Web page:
Haiti: Curbing Sexual Violence at a Time of Political Turmoil

25 November 2005
Author: UNFPA

PORT-AU-PRINCE, Haiti — Every day, Lovely (11) and Laura (12) hang out at the Champs de Mars, the main plaza in the Haitian capital, Port-au-Prince. They beg for money, carry things for a small tip, clean windscreens on cars. Sometimes they sell sex. On an average day, they make up to 160 gourdes, or a little less than $4. That money mostly goes to paying for clothes and transportation.

A UNFPA-supported GHESKIO centre in Port-au-Prince that provides free HIV testing and counselling as well as care for victims of sexual violence.  Photo: UNFPA

Lately, they have been showing up regularly at CAFA, a centre where street girls in the Haitian capital can come to eat breakfast, take a shower and learn things like making belts, arranging flowers, and skills needed to work in a beauty parlour. They also learn how to protect themselves from HIV and sexual violence, and pick up some of the basic knowledge they miss out on by missing school.

To boost stability in Haiti around the time of the upcoming elections, several United Nations agencies are carrying out ‘rapid impact’ projects ranging from election support to food aid. UNFPA, the United Nations Population Fund, is contributing to this effort by helping to prevent sexual violence and HIV.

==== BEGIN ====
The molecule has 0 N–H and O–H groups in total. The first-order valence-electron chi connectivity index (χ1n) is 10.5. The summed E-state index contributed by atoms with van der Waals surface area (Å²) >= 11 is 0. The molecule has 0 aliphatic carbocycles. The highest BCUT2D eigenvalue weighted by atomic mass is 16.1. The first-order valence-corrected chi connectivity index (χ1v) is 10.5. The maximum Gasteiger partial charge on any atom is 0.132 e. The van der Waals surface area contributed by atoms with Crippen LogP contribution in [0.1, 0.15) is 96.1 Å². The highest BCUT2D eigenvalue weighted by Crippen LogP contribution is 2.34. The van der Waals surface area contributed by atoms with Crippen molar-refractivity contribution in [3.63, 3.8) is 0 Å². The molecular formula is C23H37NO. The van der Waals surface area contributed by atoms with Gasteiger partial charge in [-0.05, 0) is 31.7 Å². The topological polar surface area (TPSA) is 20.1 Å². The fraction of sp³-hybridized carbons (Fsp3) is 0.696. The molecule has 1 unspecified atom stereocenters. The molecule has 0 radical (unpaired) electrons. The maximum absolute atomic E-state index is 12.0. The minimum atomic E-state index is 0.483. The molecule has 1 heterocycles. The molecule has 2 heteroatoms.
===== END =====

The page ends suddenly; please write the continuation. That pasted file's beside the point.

“The idea is that by curbing sexual violence, which tends to accompany political and social unrest, we can contribute to a more stable society around the time of the elections and beyond,” says Hernando Clavijo, UNFPA Representative in Haiti.

“Impunity is by far the biggest problem we face when dealing with sexual violence,” said Adeline Chancy, Haiti’s Minister of Women’s Affairs. Her Ministry is now trying to address this problem through, among other means, a South-South initiative between Haiti and Brazil, which UNFPA is part of. This assistance is not only helping to train medical personnel and create public awareness about sexual violence, but also providing training for police officers and establishing institutions offering legal advice and health care for victims. Legislation against sexual violence is already in place; a better understanding of the problem, as well as prevention, care and enforcement of existing laws, is what’s needed.